Man Survives Being Struck by Chicago-Bound Amtrak Train at 110 MPH

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    NEWSLETTERS

    A Michigan City-area man reportedly survived with just a few broken bones after being struck by a Chicago-bound Amtrak train traveling 110 mph Friday.

    A Michigan City-area man reportedly survived with just a few broken bones after being struck by a Chicago-bound Amtrak train traveling 110 mph Friday.

    Darryle See, 22, was alert and talking to police after being thrown 20 feet from the tracks near U.S. 12 east of Michigan City, Ind., according to LaPorte County Police Maj. John Boyd.

    See was listening to music with headphones while walking west on the tracks around 11:45 a.m. Friday, officials said.

    Police said conductors claim they sounded the train’s horn multiple times before the emergency brakes were applied and See was hit by the locomotive.Train officials said they were traveling at 110 mph at the time of the accident.

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    The Federal Railroad Administration’s Office of Safety Analysis maintains a “Web Accident Prediction System,” which calculates the probability of a collision, using past accidents and current traffic statistics, including the number of tracks, safety systems like gates and flashing lights, and the speed of trains passing by. Stefan Holt reports.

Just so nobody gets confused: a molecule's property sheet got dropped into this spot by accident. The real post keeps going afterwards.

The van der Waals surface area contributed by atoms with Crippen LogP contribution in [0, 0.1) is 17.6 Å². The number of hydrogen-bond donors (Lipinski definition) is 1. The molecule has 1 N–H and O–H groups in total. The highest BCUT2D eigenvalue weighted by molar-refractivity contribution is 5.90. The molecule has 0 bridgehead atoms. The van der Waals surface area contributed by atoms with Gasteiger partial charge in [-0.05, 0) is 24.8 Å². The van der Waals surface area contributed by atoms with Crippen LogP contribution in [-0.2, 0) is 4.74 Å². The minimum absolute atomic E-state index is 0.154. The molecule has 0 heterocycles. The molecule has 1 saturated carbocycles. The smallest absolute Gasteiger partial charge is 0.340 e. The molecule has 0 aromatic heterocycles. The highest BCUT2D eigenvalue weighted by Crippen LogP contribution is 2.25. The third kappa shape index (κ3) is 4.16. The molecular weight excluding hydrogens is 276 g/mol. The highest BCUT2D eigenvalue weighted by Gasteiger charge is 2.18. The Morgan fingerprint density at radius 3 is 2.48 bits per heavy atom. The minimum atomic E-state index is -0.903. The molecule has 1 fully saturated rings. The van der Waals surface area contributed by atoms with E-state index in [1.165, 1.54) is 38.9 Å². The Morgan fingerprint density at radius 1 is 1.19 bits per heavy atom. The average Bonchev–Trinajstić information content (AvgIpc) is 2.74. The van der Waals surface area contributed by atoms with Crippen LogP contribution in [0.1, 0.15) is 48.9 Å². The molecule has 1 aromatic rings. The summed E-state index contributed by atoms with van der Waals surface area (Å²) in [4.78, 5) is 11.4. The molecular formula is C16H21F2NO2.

Police were alerted to the accident after someone ran into the streets to flag down a patrolling officer saying they saw a body near the tracks and heard screaming.

    Boyd said that during his career in law enforcement he’s never heard of anyone living after a full-impact hit by a train while on foot.

    “It was absolutely amazing,” he said. “I’ve seen a number of people get hit by trains and it’s never a good thing."

    He said See had what appeared to be a broken arm and was bleeding, but was sitting up and was able to tell them what happened.

    Family told the Northwest Indiana Times that See was at a hospital in South Bend, Ind. on Saturday with “one or two” fractures to his pelvis and injuries to his neck, but said his injuries were non-life threatening.

    The train was reportedly heading from Port Huron, Mich. to Chicago, according to Amtrak spokesman Marc Magliari.

    Boyd said the high-speed train route from Detroit to Chicago was implemented in the area just over a year ago.

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